On my recent trip to Grimshaw for my Aunt Muriel’s funeral I was introduced to a book, titled “Neville – The Golden Years, 1900-1980. My cousin Beverly had seen it on my Aunt Joyce’s shelf with some other family history books. In it was this piece written by my Great-Aunt Eleanor (my paternal Grandmother’s sister) around 1979 or so. It ties in with Walter Reeves memoir, also on this site.
The WALTER REEVES FAMILY
by Eleanor (Reeves) Renshaw
In the fall of 1909 my father, Walter Reeves, decided to go to Swift Current, Saskatchewan, to file on a homestead, W 1/2-s7-t-12-R11 w of 3rd, about three miles north and four miles east of where Neville now stands. In 1910 my mother and three children emigrated from Minnesota to Canada along with the Bradley family.
Mr. Bradley, and father shipped their household effects, cattle, a team of horses, two wagons and father’s 4000 feet of lumber in a freight car. Because they were emigrating to Canada they were allowed settler’s rates, which amounted to $73.00.
When father arrived, he hired Mr. Bradley to haul our household effects, lumber, etc. to our homestead site 35 miles southeast of Swift Current. To pay Mr. Bradley for the trip father gave him one of our milk cows.
Because our house was not yet built, Joe Bonner allowed us to stay in a small shack near his place, that belonged to a young man by the name of Bert Robinson, who had recently homesteaded the quarter just south of Joe Bonner’s and hadn’t come to live there yet.
Because there had been little rain recently, and there was danger of prairie fires and because the ground was too hard and dry to plow a furrow, father and mother managed to carefully burn quite a wide fireguard around the house and barn.
In about June of 1911 I can remember how pretty the prairie was. There must have been plenty of rain as the grass was green and luxuriant, crocuses made a purple carpet everywhere, and the wild prairie roses scented the air with their fragrant perfume. As we ran over the hills north-east of our place we found a small patch of double roses and we never found any anywhere else.
This spring of 1911 bright new shacks dotted the prairie in every direction. Sometime in the spring of 1912, my brother Bert and I began attending Daybreak school, about four miles west of us. We all walked to and from school every day, unless the weather was bad, and never seemed to get too tired.
About the beginning of 1914 our school district of Mosquito Creek was formed, and the school house built.
The highlight of the school year was the Christmas Concert. We always had a good one. There were plenty of children to take part, and a number of them had a real talent in acting, singing or reciting. Our teachers had the ability to choose material suitable to the talents of her pupils. The school house was usually full of interested parents and many visitors from other districts. A dance usually ended the evening’s entertainment.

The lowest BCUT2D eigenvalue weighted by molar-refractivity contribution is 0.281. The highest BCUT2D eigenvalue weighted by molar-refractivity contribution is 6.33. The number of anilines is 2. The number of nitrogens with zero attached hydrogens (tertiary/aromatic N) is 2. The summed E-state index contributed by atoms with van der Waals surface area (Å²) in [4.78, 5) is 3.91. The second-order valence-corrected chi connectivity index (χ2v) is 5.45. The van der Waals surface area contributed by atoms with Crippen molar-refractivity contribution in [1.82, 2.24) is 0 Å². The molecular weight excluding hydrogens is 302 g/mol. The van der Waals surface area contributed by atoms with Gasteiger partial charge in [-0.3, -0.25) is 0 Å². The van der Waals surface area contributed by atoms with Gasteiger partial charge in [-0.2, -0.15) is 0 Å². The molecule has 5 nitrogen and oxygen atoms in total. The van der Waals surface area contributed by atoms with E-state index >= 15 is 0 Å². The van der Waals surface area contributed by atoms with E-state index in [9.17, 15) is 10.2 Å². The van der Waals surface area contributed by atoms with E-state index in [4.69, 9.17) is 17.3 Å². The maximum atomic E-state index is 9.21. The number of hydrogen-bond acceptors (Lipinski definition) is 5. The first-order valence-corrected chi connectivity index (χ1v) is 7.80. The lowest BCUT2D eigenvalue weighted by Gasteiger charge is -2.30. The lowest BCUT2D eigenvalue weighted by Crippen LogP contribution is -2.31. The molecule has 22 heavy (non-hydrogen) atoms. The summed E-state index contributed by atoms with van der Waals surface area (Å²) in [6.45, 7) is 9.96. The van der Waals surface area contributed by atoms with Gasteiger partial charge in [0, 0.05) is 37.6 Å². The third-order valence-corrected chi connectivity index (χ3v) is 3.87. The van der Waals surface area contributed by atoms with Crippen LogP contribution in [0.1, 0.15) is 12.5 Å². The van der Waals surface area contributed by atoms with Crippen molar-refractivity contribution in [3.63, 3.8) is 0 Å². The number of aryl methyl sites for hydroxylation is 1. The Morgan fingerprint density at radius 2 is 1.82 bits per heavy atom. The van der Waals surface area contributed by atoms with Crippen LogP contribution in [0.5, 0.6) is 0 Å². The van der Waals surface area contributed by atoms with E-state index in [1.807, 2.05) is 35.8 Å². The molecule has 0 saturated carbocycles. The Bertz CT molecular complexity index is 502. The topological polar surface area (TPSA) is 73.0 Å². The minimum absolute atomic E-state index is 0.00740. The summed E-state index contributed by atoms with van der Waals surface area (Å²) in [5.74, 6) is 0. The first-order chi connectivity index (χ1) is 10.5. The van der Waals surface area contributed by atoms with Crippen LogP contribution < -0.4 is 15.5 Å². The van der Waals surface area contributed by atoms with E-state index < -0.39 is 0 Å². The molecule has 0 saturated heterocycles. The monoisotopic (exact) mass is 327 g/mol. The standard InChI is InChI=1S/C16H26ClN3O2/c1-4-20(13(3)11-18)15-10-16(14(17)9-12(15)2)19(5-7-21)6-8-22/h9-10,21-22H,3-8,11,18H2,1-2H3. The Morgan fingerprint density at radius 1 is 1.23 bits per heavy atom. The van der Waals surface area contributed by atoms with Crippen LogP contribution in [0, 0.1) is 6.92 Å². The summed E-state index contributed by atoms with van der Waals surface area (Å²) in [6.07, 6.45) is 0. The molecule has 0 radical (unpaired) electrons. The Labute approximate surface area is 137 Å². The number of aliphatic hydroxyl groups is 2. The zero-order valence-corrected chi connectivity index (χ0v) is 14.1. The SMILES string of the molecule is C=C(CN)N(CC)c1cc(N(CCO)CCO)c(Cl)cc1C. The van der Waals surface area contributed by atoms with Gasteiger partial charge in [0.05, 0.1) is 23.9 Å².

In 1915 Uncle Clarence Reeves bought Allen Graham’s farm, house, machinery and stock. His younger children Grace, Beth and George who had come from North Dakota, and who had stayed a short time with us, now moved into a home of their own.
1919 was a very dry year, not even potatoes grew. Mother tried to serve beans or rice and how tired we were of such a restricted diet. Fortunately we had milk, butter and cream of our own.
Because of the crop failure, father went to the Regina area to work during the threshing season and mother cooked for the threshers in a cook car.
On December 1924, I, Eleanor Reeves, married Pearly Renshaw and we lived in the Neville area for four years. We moved to Northern Alberta. We had three boys and two girls. Through all these intervening years our sons and daughters have brought us much joy.
Pearl died in 1971. My sister Berniece and I decided we would live together. My brother Bert, who is retired, and his wife, Grace, also live in White Rock.
Wilbur and his wife, Dolores, have five children, all grown.
Laurel and her husband, Lee Hacker, are both retired and live north of Pasco, Washington, U.S.A..
Aurla and her husband Milton Magee live in Kent, Washington, U.S.A..
I am sure that when any of us, who are children of the early settlers of Neville, turn our memories back to those homesteading days of the early 1900’s, we think with pride and reverence of our parents, their strength of character, and perseverance through hardships, and disappointments, and the universal sense of caring for the welfare of others in surrounding neighborhoods.